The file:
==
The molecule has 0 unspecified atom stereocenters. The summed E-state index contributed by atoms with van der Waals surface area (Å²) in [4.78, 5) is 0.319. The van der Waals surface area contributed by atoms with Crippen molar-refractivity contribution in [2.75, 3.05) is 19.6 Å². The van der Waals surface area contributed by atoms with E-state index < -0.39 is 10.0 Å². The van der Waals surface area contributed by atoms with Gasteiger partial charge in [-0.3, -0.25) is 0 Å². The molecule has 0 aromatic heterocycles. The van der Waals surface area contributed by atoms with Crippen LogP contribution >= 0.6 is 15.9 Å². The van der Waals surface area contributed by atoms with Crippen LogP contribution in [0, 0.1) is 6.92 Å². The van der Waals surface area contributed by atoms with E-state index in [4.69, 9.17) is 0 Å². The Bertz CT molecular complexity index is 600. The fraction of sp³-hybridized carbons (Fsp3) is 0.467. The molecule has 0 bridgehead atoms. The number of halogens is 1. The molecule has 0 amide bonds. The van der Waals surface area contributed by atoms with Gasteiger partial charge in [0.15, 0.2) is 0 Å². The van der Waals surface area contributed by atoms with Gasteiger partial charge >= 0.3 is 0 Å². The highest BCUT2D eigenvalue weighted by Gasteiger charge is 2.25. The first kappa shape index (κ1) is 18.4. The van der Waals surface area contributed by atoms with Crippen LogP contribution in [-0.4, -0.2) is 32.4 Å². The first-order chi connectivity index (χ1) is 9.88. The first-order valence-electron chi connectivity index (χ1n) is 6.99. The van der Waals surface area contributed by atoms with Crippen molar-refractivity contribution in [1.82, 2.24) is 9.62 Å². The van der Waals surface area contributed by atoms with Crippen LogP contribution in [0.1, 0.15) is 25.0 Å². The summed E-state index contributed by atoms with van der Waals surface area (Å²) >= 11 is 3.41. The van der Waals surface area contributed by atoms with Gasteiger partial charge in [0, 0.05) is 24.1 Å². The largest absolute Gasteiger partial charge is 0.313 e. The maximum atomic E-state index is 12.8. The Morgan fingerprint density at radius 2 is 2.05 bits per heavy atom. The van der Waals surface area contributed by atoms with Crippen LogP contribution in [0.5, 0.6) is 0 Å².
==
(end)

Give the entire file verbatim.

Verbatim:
The molecule has 0 unspecified atom stereocenters. The summed E-state index contributed by atoms with van der Waals surface area (Å²) in [4.78, 5) is 0.319. The van der Waals surface area contributed by atoms with Crippen molar-refractivity contribution in [2.75, 3.05) is 19.6 Å². The van der Waals surface area contributed by atoms with E-state index < -0.39 is 10.0 Å². The van der Waals surface area contributed by atoms with Gasteiger partial charge in [-0.3, -0.25) is 0 Å². The molecule has 0 aromatic heterocycles. The van der Waals surface area contributed by atoms with Crippen LogP contribution >= 0.6 is 15.9 Å². The van der Waals surface area contributed by atoms with Crippen LogP contribution in [0, 0.1) is 6.92 Å². The van der Waals surface area contributed by atoms with E-state index in [4.69, 9.17) is 0 Å². The Bertz CT molecular complexity index is 600. The fraction of sp³-hybridized carbons (Fsp3) is 0.467. The molecule has 0 bridgehead atoms. The number of halogens is 1. The molecule has 0 amide bonds. The van der Waals surface area contributed by atoms with Gasteiger partial charge in [0.15, 0.2) is 0 Å². The van der Waals surface area contributed by atoms with Gasteiger partial charge >= 0.3 is 0 Å². The highest BCUT2D eigenvalue weighted by Gasteiger charge is 2.25. The first kappa shape index (κ1) is 18.4. The van der Waals surface area contributed by atoms with Crippen LogP contribution in [-0.4, -0.2) is 32.4 Å². The first-order chi connectivity index (χ1) is 9.88. The first-order valence-electron chi connectivity index (χ1n) is 6.99. The van der Waals surface area contributed by atoms with Crippen molar-refractivity contribution in [1.82, 2.24) is 9.62 Å². The van der Waals surface area contributed by atoms with Crippen LogP contribution in [0.1, 0.15) is 25.0 Å². The summed E-state index contributed by atoms with van der Waals surface area (Å²) >= 11 is 3.41. The van der Waals surface area contributed by atoms with Gasteiger partial charge in [0, 0.05) is 24.1 Å². The largest absolute Gasteiger partial charge is 0.313 e. The maximum atomic E-state index is 12.8. The Morgan fingerprint density at radius 2 is 2.05 bits per heavy atom. The van der Waals surface area contributed by atoms with Crippen LogP contribution in [0.5, 0.6) is 0 Å².